In our ongoing discussions about fostering healthy friendships for our daughters, let's delve into one of my favorite analogies that I use with girls.
Picture a scale that exists in relationships with your daughter on one side of the scale, and as she interacts with other people, the scale can go up or down or stay balanced based on the energies that are exchanged.
When these scales are in equilibrium, it reflects a mutual and respectful connection. Each girl contributes to the scale, creating a harmonious exchange that builds genuine friendships. However, there are times when the scales become imbalanced, often stemming from one party trying too hard to please.Imagine your daughter enthusiastically adding positive energy to the scale, wanting to contribute to the friendship. However, if the other side takes advantage or perceives this eagerness as a weakness, the scales tip drastically. The pleaser scale drops significantly compared to the more socially popular girl, leaving an...
Many parents ask me for advice on supporting their daughters through the emotional turmoil of friendship troubles.
One common question arises: "Should I contact the girl's parents who are being mean to my daughter?"
I understand how confusing and upsetting it is when our daughter's experience hurt, and as a parent, you are actively seeking ways to support her. It's natural to wonder if reaching out to the parents of the girl causing distress would be beneficial.
With three decades of experience working with children and parents, I've found that reaching out to the other parent often doesn't yield the desired results you, as a parent, are hoping for.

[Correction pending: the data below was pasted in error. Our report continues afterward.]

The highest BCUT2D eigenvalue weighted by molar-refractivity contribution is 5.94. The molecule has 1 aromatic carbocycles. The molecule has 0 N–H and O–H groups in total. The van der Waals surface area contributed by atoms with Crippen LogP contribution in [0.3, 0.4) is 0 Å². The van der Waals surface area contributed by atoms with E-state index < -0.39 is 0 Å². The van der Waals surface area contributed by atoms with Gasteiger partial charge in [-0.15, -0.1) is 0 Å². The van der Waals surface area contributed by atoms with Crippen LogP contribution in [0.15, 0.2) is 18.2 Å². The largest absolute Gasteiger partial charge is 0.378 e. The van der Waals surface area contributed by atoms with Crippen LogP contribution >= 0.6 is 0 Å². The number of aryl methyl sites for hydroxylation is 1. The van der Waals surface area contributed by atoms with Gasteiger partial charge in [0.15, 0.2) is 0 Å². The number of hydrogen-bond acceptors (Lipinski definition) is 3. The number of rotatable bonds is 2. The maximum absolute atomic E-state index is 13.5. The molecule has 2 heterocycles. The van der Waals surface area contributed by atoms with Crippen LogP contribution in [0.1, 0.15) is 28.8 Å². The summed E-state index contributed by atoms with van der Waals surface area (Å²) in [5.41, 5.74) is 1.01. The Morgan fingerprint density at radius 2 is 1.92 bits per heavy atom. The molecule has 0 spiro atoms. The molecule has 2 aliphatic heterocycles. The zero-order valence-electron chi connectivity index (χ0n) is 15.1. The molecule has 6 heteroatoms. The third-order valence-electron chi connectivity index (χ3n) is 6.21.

Talking to the parents of the child who is causing issues can be complex and delicate.
Plus, there are different factors to consider before contacting the other parent.
The foremost consideration is whether your daughter desires your assistance and believes contacting the other parents would be constructive.
It's crucial to avoid a...
We all have those moments when our minds seem stuck in a never-ending loop, like a hamster running on a wheel.
Recently, I have found myself on a hamster wheel replaying a problem repeatedly, and I have noticed I am not alone, as many of my coaching clients are also stuck on their own hamster wheels.
That is why I wanted to share with you information about rumination.
Rumination is a term that describes a common pattern of thinking that many of us experience at times. When we are ruminating, we repeatedly focus on a problem, a loss, or a setback without moving forward into taking action.
For parents and teen girls, rumination often involves obsessing about issues, replaying them in your mind, and getting lost in those thoughts. This constant replaying can deepen feelings of anxiety, sadness, or even self-blame. It's like being stuck in a loop where you can't let go of these negative thoughts, which continue to affect your mood and well-being.
It's essential to recognize that,...
Were you ever part of the Girl Scouts?